Baseline sociodemographic characteristics of CFAS I and II




Screening (%)a

Assessment (%)b

N (%)c



3045 (39)

531 (38)

3550 (44)


4590 (61)

926 (62)

4246 (56)

Age group


1981 (25)

310 (23)

1939 (23)


1776 (23)

320 (22)

1874 (23)


1725 (22)

263 (23)

1623 (21)


1308 (18)

291 (20)

1289 (17)


615 (9)

186 (9)

769 (11)

> 90

230 (4)

87 (3)

302 (6)

Education (years full time)


5529 (74)

1074 (80)

1976 (26)


644 (9)

106 (8)

2734 (36)

> 10

1286 (17)

172 (12)

2909 (38)

Geographical area


2601 (34)

465 (37)

2558 (30)


2522 (33)

499 (31)

2616 (34)


2512 (33)

493 (32)

2622 (35)

Residential status


7281 (95)

1269 (95)

7599 (97)

Care homes

347 (5)

183 (5)

197 (3)



329 (8.6)

461 (6)

Characteristics (n (%)) including sex, age group, education (years full time), geographical area, residential status and dementia status. Percentages are backed weighted for initial non-response (CFAS I screening and CFAS II) and study design (CFAS I assessment)

Data are n (%)

CFAS, Cognitive Function and Ageing Study

aPercentages back-weighted for non-response

bPercentages back-weighted for sampling design and non-response

cResidential status missing for seven individuals for CFAS I (of whom five were also assessed)

UK population prevalence of each cognitive group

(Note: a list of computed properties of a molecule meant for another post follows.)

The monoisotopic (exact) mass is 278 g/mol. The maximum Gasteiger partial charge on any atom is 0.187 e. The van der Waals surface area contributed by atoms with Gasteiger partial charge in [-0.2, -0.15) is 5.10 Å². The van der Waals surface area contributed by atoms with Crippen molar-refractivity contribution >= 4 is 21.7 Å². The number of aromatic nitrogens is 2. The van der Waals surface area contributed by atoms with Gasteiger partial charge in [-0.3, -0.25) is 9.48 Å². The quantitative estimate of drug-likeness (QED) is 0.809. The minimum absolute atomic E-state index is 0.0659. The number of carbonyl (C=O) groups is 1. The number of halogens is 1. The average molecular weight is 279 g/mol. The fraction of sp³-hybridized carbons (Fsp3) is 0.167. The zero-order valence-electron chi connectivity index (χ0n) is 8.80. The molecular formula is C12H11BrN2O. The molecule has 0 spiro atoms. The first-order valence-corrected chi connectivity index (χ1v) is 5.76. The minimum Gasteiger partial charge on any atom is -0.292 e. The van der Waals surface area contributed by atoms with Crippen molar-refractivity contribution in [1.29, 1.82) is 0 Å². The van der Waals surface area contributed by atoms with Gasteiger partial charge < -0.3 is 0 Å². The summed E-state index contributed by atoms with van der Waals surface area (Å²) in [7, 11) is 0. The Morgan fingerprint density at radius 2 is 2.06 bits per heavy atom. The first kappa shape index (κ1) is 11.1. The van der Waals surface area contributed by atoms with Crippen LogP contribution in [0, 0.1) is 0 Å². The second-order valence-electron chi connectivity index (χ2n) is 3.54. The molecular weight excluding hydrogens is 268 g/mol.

Figure 3 shows the prevalence of each cognitive group standardized to the age and sex structure of the UK in 1991 and 2011. The figure also shows the estimated prevalence for 2011 from age and sex-based predictions from the 1991 data. Cohort effects were observed in the definitions of mild dementia and cognitive impairment. Over the 2 decades, mild dementia has almost halved from 520,704 cases (5.7%, 95% CI 3.8, 8.1) in 1991 to 315,142 cases (3.0%, 95% CI 2.4, 3.8) in 2011 (Table 2). There has been a larger decrease in cognitive impairment, which has proportionally fallen by more than half from 1,225,984 (13.5%, 95% CI 10.1, 17.5) to 654,436 cases (6.3%, 95% CI 5.4, 7.3) (Table 2). This contrasts with the age-based projections which predicted that the prevalence of mild dementia and cognitive impairment would have remained relatively stable at 6.2% (95% CI 4.1, 8.7) and 13.4% (95% CI 9.9, 17.5), respectively (Table 2). The reduction in MCI prevalence over the 2 decades was small (2.4%) suggesting stable case numbers: 1,590,481 cases (17.6%, 95% CI 12.5, 22.9) versus 1,575,577 cases (15.2%, 95% CI 13.8, 16.6). In contrast between 1991 and 2011, OCIND (without FI) prevalence increased from 3,331,809 (36.8%, 95% CI 30.3, 43.6) to 4,191,265 cases (40.4%, 95% CI 38.5, 42.3) while prevalence of OCIND (with FI) remained stable (5.0%, 95% CI 2.6, 8.1 in 1991 vs. 5.6%, 95% CI 4.6, 6.5 in 2011) (Table 2). The numbers of people with no cognitive impairment increased from 1,291,396 cases (14.3%, 95% CI 9.3, 19.4) in 1991, to an estimated 2,376,070 cases (22.9%, 95% CI 21.3, 24.5), this result was also higher than the predicted age-based projections for 2011 of 1,518,700 cases (14.6%, 95% CI 9.6, 19.9).